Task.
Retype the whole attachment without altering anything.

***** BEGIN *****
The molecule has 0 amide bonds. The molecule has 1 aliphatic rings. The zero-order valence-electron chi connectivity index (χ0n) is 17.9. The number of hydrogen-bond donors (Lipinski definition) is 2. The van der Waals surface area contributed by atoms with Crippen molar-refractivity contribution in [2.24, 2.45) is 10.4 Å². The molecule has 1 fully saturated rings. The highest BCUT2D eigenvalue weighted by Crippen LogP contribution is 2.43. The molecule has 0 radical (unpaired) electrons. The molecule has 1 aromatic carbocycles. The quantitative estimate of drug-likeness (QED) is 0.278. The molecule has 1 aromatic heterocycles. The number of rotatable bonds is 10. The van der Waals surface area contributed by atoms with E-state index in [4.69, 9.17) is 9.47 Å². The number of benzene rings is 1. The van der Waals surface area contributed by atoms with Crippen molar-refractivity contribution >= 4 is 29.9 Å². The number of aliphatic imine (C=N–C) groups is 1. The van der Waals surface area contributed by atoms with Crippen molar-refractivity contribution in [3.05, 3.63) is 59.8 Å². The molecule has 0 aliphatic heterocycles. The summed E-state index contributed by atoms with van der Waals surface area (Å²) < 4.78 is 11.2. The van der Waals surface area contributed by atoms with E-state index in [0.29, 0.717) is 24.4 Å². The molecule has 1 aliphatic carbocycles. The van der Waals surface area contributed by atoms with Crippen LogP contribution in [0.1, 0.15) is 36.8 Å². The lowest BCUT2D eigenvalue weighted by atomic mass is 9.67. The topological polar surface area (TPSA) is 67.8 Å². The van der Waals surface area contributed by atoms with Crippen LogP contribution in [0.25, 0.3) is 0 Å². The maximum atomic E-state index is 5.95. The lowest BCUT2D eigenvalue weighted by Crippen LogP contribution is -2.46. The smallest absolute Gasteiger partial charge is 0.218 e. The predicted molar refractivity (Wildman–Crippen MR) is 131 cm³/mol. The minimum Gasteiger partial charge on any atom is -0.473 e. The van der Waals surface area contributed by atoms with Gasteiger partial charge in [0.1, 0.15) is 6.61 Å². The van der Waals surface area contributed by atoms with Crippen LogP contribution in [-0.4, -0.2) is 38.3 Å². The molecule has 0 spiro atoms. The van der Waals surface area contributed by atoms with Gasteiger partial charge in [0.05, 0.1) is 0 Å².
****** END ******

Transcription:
The molecule has 0 amide bonds. The molecule has 1 aliphatic rings. The zero-order valence-electron chi connectivity index (χ0n) is 17.9. The number of hydrogen-bond donors (Lipinski definition) is 2. The van der Waals surface area contributed by atoms with Crippen molar-refractivity contribution in [2.24, 2.45) is 10.4 Å². The molecule has 1 fully saturated rings. The highest BCUT2D eigenvalue weighted by Crippen LogP contribution is 2.43. The molecule has 0 radical (unpaired) electrons. The molecule has 1 aromatic carbocycles. The quantitative estimate of drug-likeness (QED) is 0.278. The molecule has 1 aromatic heterocycles. The number of rotatable bonds is 10. The van der Waals surface area contributed by atoms with E-state index in [4.69, 9.17) is 9.47 Å². The number of benzene rings is 1. The van der Waals surface area contributed by atoms with Crippen molar-refractivity contribution >= 4 is 29.9 Å². The number of aliphatic imine (C=N–C) groups is 1. The van der Waals surface area contributed by atoms with Crippen molar-refractivity contribution in [3.05, 3.63) is 59.8 Å². The molecule has 0 aliphatic heterocycles. The summed E-state index contributed by atoms with van der Waals surface area (Å²) < 4.78 is 11.2. The van der Waals surface area contributed by atoms with E-state index in [0.29, 0.717) is 24.4 Å². The molecule has 1 aliphatic carbocycles. The van der Waals surface area contributed by atoms with Crippen LogP contribution in [0.1, 0.15) is 36.8 Å². The lowest BCUT2D eigenvalue weighted by atomic mass is 9.67. The topological polar surface area (TPSA) is 67.8 Å². The van der Waals surface area contributed by atoms with Crippen LogP contribution in [0.25, 0.3) is 0 Å². The maximum atomic E-state index is 5.95. The lowest BCUT2D eigenvalue weighted by Crippen LogP contribution is -2.46. The smallest absolute Gasteiger partial charge is 0.218 e. The predicted molar refractivity (Wildman–Crippen MR) is 131 cm³/mol. The minimum Gasteiger partial charge on any atom is -0.473 e. The van der Waals surface area contributed by atoms with Gasteiger partial charge in [0.1, 0.15) is 6.61 Å². The van der Waals surface area contributed by atoms with Crippen LogP contribution in [-0.4, -0.2) is 38.3 Å². The molecule has 0 spiro atoms. The van der Waals surface area contributed by atoms with Gasteiger partial charge in [0.05, 0.1) is 0 Å².